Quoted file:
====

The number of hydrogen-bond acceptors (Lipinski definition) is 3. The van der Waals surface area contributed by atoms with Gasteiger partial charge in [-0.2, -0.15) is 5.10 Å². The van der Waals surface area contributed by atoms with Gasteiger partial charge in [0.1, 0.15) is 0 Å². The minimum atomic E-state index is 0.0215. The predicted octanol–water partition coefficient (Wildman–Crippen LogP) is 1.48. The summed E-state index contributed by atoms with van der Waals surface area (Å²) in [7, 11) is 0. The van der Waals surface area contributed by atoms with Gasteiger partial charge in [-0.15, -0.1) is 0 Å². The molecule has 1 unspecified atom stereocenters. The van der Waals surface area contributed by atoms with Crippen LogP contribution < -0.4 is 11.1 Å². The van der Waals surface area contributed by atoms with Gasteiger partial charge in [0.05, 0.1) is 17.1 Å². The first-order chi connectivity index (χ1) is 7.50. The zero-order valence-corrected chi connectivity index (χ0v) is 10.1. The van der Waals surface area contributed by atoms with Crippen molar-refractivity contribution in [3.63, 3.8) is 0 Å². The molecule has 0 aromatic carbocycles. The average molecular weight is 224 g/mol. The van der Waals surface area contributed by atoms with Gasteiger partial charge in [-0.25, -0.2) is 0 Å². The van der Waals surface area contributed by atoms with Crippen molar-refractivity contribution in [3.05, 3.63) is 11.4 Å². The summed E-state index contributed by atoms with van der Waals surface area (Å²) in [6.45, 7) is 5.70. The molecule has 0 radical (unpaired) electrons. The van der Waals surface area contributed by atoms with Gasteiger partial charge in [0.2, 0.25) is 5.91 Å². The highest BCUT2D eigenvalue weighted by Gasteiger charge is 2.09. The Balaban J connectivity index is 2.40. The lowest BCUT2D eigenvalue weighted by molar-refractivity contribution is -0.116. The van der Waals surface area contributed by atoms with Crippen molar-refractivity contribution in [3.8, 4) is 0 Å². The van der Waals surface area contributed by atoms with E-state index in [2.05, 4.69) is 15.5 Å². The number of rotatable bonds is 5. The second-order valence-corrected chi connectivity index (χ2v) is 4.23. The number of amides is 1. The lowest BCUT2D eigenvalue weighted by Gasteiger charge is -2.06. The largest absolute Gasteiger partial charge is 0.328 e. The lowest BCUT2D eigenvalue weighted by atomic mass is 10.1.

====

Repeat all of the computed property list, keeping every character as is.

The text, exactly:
The number of hydrogen-bond acceptors (Lipinski definition) is 3. The van der Waals surface area contributed by atoms with Gasteiger partial charge in [-0.2, -0.15) is 5.10 Å². The van der Waals surface area contributed by atoms with Gasteiger partial charge in [0.1, 0.15) is 0 Å². The minimum atomic E-state index is 0.0215. The predicted octanol–water partition coefficient (Wildman–Crippen LogP) is 1.48. The summed E-state index contributed by atoms with van der Waals surface area (Å²) in [7, 11) is 0. The van der Waals surface area contributed by atoms with Gasteiger partial charge in [-0.15, -0.1) is 0 Å². The molecule has 1 unspecified atom stereocenters. The van der Waals surface area contributed by atoms with Crippen LogP contribution < -0.4 is 11.1 Å². The van der Waals surface area contributed by atoms with Gasteiger partial charge in [0.05, 0.1) is 17.1 Å². The first-order chi connectivity index (χ1) is 7.50. The zero-order valence-corrected chi connectivity index (χ0v) is 10.1. The van der Waals surface area contributed by atoms with Crippen molar-refractivity contribution in [3.63, 3.8) is 0 Å². The molecule has 0 aromatic carbocycles. The average molecular weight is 224 g/mol. The van der Waals surface area contributed by atoms with Gasteiger partial charge in [-0.25, -0.2) is 0 Å². The van der Waals surface area contributed by atoms with Crippen molar-refractivity contribution in [3.05, 3.63) is 11.4 Å². The summed E-state index contributed by atoms with van der Waals surface area (Å²) in [6.45, 7) is 5.70. The molecule has 0 radical (unpaired) electrons. The van der Waals surface area contributed by atoms with Gasteiger partial charge in [0.2, 0.25) is 5.91 Å². The highest BCUT2D eigenvalue weighted by Gasteiger charge is 2.09. The Balaban J connectivity index is 2.40. The lowest BCUT2D eigenvalue weighted by molar-refractivity contribution is -0.116. The van der Waals surface area contributed by atoms with Crippen molar-refractivity contribution in [3.8, 4) is 0 Å². The van der Waals surface area contributed by atoms with E-state index in [2.05, 4.69) is 15.5 Å². The number of rotatable bonds is 5. The second-order valence-corrected chi connectivity index (χ2v) is 4.23. The number of amides is 1. The lowest BCUT2D eigenvalue weighted by Gasteiger charge is -2.06. The largest absolute Gasteiger partial charge is 0.328 e. The lowest BCUT2D eigenvalue weighted by atomic mass is 10.1.